Big Banks

Why The Financial Sector Doesn’t Want You to Go Off The Grid

Going off the grid takes more than just the literal form of installing equipment such as solar panels, generators etc. to be able to generate your own supply of electricity or anything else along those lines. Going off the grid in the financial industry particularly refers to being self-sustaining in relation to all your money matters, not really needing the big banks or other goliath financial institutions. Form an insider’s point of view, I have some insight I’d really like to share as to why the financial sector operates the way it does, effectively not wanting you to “go off the grid.”

This is a “no conspiracy theory zone” – I’m merely sharing what I know about what I’ve seen on the “inside” of this financial sector I’m working in. Okay, so here goes…

The Mega Financial World Feeds off Dependency

Look, I definitely know where my bread is buttered – working in the financial industry and all – but the truth is the truth and it’s that big financial institutions feed off of the dependency of those people they call clients. Why do you think loans for people with bad credit are hard to come by in the world of big the financial institutions like big banks, but are more readily and realistically available from lenders who specialise in services such as guarantor loans?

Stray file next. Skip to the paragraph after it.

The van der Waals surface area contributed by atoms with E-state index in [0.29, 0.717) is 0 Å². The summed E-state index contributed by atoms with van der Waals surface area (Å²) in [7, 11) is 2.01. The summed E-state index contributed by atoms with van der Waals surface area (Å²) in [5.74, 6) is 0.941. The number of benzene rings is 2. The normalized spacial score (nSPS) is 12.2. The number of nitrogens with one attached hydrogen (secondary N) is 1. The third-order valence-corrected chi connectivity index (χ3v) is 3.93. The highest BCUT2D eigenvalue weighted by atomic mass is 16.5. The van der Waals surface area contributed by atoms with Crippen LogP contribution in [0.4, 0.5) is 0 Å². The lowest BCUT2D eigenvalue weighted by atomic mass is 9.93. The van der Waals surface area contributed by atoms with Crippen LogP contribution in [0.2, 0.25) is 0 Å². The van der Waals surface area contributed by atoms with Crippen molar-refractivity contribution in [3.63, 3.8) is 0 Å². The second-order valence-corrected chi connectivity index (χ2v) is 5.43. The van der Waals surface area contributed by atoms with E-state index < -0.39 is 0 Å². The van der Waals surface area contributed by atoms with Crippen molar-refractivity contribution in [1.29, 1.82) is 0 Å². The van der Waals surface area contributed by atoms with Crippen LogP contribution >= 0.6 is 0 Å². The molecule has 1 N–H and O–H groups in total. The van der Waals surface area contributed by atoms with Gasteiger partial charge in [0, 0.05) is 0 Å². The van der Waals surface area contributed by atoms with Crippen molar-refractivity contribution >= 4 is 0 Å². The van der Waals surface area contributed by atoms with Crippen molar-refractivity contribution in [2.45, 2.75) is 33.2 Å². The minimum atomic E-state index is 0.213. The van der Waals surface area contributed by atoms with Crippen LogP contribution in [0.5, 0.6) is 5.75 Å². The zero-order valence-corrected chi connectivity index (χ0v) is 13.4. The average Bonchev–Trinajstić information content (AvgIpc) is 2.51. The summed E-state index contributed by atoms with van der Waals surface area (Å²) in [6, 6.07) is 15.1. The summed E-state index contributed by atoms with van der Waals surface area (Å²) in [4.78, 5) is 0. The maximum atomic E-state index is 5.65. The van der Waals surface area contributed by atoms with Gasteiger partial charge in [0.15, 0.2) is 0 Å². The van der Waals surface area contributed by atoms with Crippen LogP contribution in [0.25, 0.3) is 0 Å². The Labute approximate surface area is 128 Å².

It’s because the big banks prefer to loan out money to clients who will be maintaining something closer to a lifetime of repayments. If you eventually manage to pay off your current debt, they’ll try to get you to take on some more debt so that you keep making repayments – you and may other clients.

On the other hand, lenders who offer credit to people with bad credit, like guarantor loans make good returns on the money they loan out even if they work with small client numbers. Such loans tend to be more realistic in their repayment terms and the amount of money which can be burrowed falls more in line with realistic financial goals – financial goals such as getting oneself out of a sticky financial situation and perhaps working towards being debt-free. So it’s a matter of the big financial institutions not wanting to lend you the amount of money on the terms which will have you eventually become independent of them. It’s all about volume for them, with high volumes in transactions allowing them to keep making money through charges such as transaction fees and other service fees.

Selling Debt

In what is perhaps a last-ditch attempt at salvaging their investments, the large financial institutions sell their debt to debt collectors at a lower price than what they’d expect to get from the delinquent clients, cutting their losses in this way yet still getting something back from their investment. But this isn’t where they get the most value out of essentially keeping a large volume of clients chained to a credit iron-ball however. Big banks can package and sell the debt on their balance sheets as derivatives, or produce that debt on their balance sheets as assets which allow them to further loan out money for which they charge interest.

Katie Sanderson

Katie Sanderson

Katie Sanderson is a keen financial ninja who has made it her goal to help and advise people on all aspects of saving and generally helping with their day to day budgetary needs.When not thinking about saving she can be found at home with her family or out with friends.
Katie Sanderson
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